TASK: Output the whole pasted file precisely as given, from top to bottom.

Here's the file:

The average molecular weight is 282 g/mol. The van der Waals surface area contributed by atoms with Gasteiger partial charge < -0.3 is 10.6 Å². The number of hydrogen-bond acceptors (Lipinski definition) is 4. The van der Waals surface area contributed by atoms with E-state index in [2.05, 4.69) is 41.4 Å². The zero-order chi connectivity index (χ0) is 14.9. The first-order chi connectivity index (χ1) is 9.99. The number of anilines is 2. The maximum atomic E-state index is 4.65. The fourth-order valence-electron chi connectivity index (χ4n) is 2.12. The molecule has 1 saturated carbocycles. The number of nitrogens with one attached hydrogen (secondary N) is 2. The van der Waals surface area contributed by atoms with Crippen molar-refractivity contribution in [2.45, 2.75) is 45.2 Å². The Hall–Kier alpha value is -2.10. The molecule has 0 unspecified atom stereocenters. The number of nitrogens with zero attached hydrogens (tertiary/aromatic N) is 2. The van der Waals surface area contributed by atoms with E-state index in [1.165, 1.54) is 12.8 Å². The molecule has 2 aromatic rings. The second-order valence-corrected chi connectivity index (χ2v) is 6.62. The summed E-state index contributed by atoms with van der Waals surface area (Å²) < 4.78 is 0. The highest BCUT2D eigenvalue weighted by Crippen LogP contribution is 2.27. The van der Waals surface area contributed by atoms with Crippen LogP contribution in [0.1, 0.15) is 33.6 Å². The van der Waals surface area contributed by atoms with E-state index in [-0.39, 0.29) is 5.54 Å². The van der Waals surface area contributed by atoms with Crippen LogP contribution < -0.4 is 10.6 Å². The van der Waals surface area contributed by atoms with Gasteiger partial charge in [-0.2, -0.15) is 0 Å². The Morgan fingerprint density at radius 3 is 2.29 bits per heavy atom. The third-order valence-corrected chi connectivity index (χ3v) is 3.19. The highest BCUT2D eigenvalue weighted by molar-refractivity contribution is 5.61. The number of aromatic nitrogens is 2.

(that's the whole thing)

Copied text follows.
The average molecular weight is 282 g/mol. The van der Waals surface area contributed by atoms with Gasteiger partial charge < -0.3 is 10.6 Å². The number of hydrogen-bond acceptors (Lipinski definition) is 4. The van der Waals surface area contributed by atoms with E-state index in [2.05, 4.69) is 41.4 Å². The zero-order chi connectivity index (χ0) is 14.9. The first-order chi connectivity index (χ1) is 9.99. The number of anilines is 2. The maximum atomic E-state index is 4.65. The fourth-order valence-electron chi connectivity index (χ4n) is 2.12. The molecule has 1 saturated carbocycles. The number of nitrogens with one attached hydrogen (secondary N) is 2. The van der Waals surface area contributed by atoms with Crippen molar-refractivity contribution in [2.45, 2.75) is 45.2 Å². The Hall–Kier alpha value is -2.10. The molecule has 0 unspecified atom stereocenters. The number of nitrogens with zero attached hydrogens (tertiary/aromatic N) is 2. The van der Waals surface area contributed by atoms with E-state index in [1.165, 1.54) is 12.8 Å². The molecule has 2 aromatic rings. The second-order valence-corrected chi connectivity index (χ2v) is 6.62. The summed E-state index contributed by atoms with van der Waals surface area (Å²) < 4.78 is 0. The highest BCUT2D eigenvalue weighted by Crippen LogP contribution is 2.27. The van der Waals surface area contributed by atoms with Crippen LogP contribution in [0.1, 0.15) is 33.6 Å². The van der Waals surface area contributed by atoms with E-state index in [-0.39, 0.29) is 5.54 Å². The van der Waals surface area contributed by atoms with Crippen LogP contribution < -0.4 is 10.6 Å². The van der Waals surface area contributed by atoms with Gasteiger partial charge in [-0.2, -0.15) is 0 Å². The Morgan fingerprint density at radius 3 is 2.29 bits per heavy atom. The third-order valence-corrected chi connectivity index (χ3v) is 3.19. The highest BCUT2D eigenvalue weighted by molar-refractivity contribution is 5.61. The number of aromatic nitrogens is 2.